All of Bach: a project by the Netherlands Bach Society
Cello suite No. 1 in G major
The six cello suites have been handed down in a beautiful manuscript by Bach's wife Anna Magdalena, which raises many questions.
Bach’s first cello suite became his most famous one. The cellist begins the well-known, comforting prelude in a gentle, radiant G major. The first bars are dominated by the single G, D and A strings, resulting in great resonance. This most friendly of suites is suitable for beginners and amateurs, even though it presents challenges to professionals as well. For instance, do you build up the climax leading to the end of the prelude tempestuously or with an even flow? And how should the bowing be done? The Anna Magdalena Bach manuscript in which these suites have been handed down notates the slurs above and below the notes very freely and with apparent inconsistency. Is this a question of sloppiness, or did the composer actually want the maximum variation in the note groupings?
The pattern of the suite is the one largely followed in the subsequent suites: a free prelude, followed by a fast Allemande and Courante, a contemplative Sarabande, a Minuet that makes an excursion into a minor key, and a speedy closing Gigue.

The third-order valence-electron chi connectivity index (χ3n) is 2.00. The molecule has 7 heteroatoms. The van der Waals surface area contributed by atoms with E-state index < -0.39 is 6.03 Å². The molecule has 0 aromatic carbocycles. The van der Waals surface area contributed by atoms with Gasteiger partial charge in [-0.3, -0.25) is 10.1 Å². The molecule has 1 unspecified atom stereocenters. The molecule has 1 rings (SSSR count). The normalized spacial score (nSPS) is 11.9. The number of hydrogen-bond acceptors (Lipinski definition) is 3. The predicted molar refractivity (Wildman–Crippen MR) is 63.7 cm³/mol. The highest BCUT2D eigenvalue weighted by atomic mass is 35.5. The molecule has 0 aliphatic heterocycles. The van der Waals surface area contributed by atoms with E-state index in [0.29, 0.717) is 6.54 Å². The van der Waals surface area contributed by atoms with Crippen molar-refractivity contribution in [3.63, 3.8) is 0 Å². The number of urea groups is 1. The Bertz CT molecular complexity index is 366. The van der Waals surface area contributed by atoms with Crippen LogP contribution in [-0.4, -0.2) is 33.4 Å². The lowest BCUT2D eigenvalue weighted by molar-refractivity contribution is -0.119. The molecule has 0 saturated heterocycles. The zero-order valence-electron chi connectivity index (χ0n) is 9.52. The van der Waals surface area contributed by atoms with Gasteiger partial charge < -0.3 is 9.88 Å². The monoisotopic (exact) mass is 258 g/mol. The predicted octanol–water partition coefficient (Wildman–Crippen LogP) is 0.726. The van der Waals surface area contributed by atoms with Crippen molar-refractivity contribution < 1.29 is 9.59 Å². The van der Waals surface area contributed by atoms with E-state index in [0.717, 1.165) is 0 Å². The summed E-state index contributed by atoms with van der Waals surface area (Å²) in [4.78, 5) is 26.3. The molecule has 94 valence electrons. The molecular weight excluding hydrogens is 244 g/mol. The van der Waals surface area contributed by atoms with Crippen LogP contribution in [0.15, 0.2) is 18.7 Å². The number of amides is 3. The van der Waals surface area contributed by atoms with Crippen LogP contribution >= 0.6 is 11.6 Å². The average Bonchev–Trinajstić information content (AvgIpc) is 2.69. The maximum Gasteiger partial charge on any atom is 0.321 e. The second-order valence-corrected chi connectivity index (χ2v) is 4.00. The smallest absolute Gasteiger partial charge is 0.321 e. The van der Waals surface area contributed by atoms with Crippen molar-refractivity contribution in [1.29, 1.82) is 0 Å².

Six Cello Suites, BWV 1007-1012
The six Cello Suites by Johann Sebastian Bach are part of the Old Testament of cello literature. Every cellist who looks at the music senses immediately how naturally the notes are arranged around the strings of the instrument. Yet there are many questions and discussions about these ‘Suites a Violoncello Solo senza Basso’. Did Bach really write the music for cello, or for cello alone? When did he write this music – at the court of Cöthen or earlier? Even the authorship is called into question sometimes, although claims that Anna Magdalena Bach (who notated the only surviving manuscript) could be the author herself cannot be taken very seriously. The suites take a route from simplicity to increasing virtuosity: from the usually open strings of the first three suites, via the more complex key of E-flat major of the enigmatic Suite no. 4 to the dark Suite no. 5, which requires the cellist to tune the highest string one tone lower. Suite no. 6 is the most unusual, as it requires a five-stringed instrument – probably the viola pomposa, or otherwise the cello piccolo.
- Suite No. 1 in G major
- chamber music (solo work)
- Between 1717 and 1723
Cast & Crew
|release date||28 November 2014|
|recording date||30 June 2014|
|Cello||Pieter Rombouts, 1710|
|Producer||Frank van der Weij|
|Film director||Margien Rogaar|
|Director of photography||Sal Kroonenberg|
|MUSIC RECORDING PRODUCER||Leo de Klerk|
|FILM EDITOR||Michiel Boesveldt|
|Make up and hair||Trudy Buren|
|PRODUCTION ASSISTANT||Judith Hulsbosch|
|CAMERA ASSISTaNT||Suzanne Bakker|
|BEST BOYS||Alban Riphagen, Sam Du Pon|
|MUSIC EDIT AND MIX||Leo de Klerk, Frank van der Weij|
|Extras||Luciana Cueto, Thomas Fleischmann, Ludian Schaling, Gill Sexauer, Ton in ‘t Veld, Jetske Wiegers|
|interviews||Onno van Ameijde|
|ACKNOWLEDGEMENTS||Mark Colly, Henk Hermanns, Janina Bleekemolen, Jasper Verkaart, Rijksmuseum|